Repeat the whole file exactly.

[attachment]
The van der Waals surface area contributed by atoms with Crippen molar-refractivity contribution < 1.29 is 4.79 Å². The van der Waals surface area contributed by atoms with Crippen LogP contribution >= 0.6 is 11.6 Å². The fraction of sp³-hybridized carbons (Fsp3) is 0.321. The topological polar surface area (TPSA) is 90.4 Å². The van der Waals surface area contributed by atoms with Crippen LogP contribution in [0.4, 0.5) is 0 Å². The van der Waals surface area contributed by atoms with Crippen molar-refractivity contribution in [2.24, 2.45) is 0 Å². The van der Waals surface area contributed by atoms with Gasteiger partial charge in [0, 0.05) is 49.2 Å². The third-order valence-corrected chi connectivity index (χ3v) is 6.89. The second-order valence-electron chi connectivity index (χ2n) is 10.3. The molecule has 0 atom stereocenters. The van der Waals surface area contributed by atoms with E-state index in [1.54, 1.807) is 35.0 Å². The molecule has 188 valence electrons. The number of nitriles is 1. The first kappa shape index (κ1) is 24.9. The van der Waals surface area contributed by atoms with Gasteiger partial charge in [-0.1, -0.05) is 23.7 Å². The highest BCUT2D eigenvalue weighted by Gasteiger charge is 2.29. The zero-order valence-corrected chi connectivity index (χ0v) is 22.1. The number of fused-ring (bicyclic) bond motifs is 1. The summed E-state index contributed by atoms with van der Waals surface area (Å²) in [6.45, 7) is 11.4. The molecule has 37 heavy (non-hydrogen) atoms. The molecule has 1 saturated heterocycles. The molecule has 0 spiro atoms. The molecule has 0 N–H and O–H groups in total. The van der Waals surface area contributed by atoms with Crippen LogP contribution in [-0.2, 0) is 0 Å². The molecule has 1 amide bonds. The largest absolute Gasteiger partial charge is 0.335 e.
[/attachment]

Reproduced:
The van der Waals surface area contributed by atoms with Crippen molar-refractivity contribution < 1.29 is 4.79 Å². The van der Waals surface area contributed by atoms with Crippen LogP contribution >= 0.6 is 11.6 Å². The fraction of sp³-hybridized carbons (Fsp3) is 0.321. The topological polar surface area (TPSA) is 90.4 Å². The van der Waals surface area contributed by atoms with Crippen LogP contribution in [0.4, 0.5) is 0 Å². The van der Waals surface area contributed by atoms with Crippen molar-refractivity contribution in [2.24, 2.45) is 0 Å². The van der Waals surface area contributed by atoms with Gasteiger partial charge in [0, 0.05) is 49.2 Å². The third-order valence-corrected chi connectivity index (χ3v) is 6.89. The second-order valence-electron chi connectivity index (χ2n) is 10.3. The molecule has 0 atom stereocenters. The van der Waals surface area contributed by atoms with E-state index in [1.54, 1.807) is 35.0 Å². The molecule has 188 valence electrons. The number of nitriles is 1. The first kappa shape index (κ1) is 24.9. The van der Waals surface area contributed by atoms with Gasteiger partial charge in [-0.1, -0.05) is 23.7 Å². The highest BCUT2D eigenvalue weighted by Gasteiger charge is 2.29. The zero-order valence-corrected chi connectivity index (χ0v) is 22.1. The number of fused-ring (bicyclic) bond motifs is 1. The summed E-state index contributed by atoms with van der Waals surface area (Å²) in [6.45, 7) is 11.4. The molecule has 37 heavy (non-hydrogen) atoms. The molecule has 1 saturated heterocycles. The molecule has 0 spiro atoms. The molecule has 0 N–H and O–H groups in total. The van der Waals surface area contributed by atoms with Crippen LogP contribution in [-0.2, 0) is 0 Å². The molecule has 1 amide bonds. The largest absolute Gasteiger partial charge is 0.335 e.